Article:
NOAA’s Coral Reef Conservation Program is awarding more than $10.5 million in grants to support coral conservation projects and scientific studies in seven U.S. states and territories, as well as international projects in the Caribbean, Micronesia and the western and south Pacific.
Grant and cooperative agreement recipients are also providing more than $6.5 million in matching support — a total of $17 million for these critical projects.
These projects and studies will help address the three primary threats to coral reefs: a changing global climate, land-based sources of pollution, and unsustainable fishing practices. The awards will also fund activities to heal and restore damaged coral reefs.
“Americans are intrinsically connected to the nation’s coral reefs through tourism and recreation, coastal flood and storm protection, and seafood production,” said Jennifer Koss, director of the NOAA Coral Reef Conservation Program. “We are proud to support the nation’s blue economy by funding research and activities that help sustain coral reef ecosystems by reducing local threats and advancing conservation strategies.”
Among other projects, the studies focus on the loss of coral reef from disease, and how water quality and environmental change can affect reefs. All of the proposals submitted for funding underwent extensive and rigorous technical review.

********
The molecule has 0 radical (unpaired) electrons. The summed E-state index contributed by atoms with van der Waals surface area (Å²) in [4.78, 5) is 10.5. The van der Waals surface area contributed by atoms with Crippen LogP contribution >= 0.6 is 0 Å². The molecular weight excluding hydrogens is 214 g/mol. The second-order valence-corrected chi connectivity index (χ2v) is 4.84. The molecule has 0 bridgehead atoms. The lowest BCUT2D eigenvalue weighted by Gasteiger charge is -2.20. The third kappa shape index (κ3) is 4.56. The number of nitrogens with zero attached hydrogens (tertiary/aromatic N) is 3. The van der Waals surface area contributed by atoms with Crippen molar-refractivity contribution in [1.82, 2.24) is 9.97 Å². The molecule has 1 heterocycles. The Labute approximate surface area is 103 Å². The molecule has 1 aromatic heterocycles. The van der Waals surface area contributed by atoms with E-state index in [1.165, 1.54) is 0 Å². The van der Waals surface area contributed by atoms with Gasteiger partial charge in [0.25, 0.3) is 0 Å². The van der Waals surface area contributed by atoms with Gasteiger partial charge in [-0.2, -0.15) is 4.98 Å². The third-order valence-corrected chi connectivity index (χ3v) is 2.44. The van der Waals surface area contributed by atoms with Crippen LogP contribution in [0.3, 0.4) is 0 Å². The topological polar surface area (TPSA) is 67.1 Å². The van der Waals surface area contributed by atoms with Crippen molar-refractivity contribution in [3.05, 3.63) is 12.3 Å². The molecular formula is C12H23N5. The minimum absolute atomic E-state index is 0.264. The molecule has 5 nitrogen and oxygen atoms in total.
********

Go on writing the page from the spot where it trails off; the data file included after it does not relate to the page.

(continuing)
Nearly half the funds will support projects led by state and territorial resource management agencies, while other projects will be run by non-governmental organizations, community groups and academic partners. A limited number of international projects will also support work in Micronesia, the south Pacific, the Coral Triangle region in the western Pacific, and the wider Caribbean region. The awards will also build on long-term project partnerships with the National Fish and Wildlife Foundation and The Nature Conservancy.
The NOAA Coral Reef Conservation Program’s mission is to protect, conserve, and restore coral reef resources by maintaining healthy ecosystem function.
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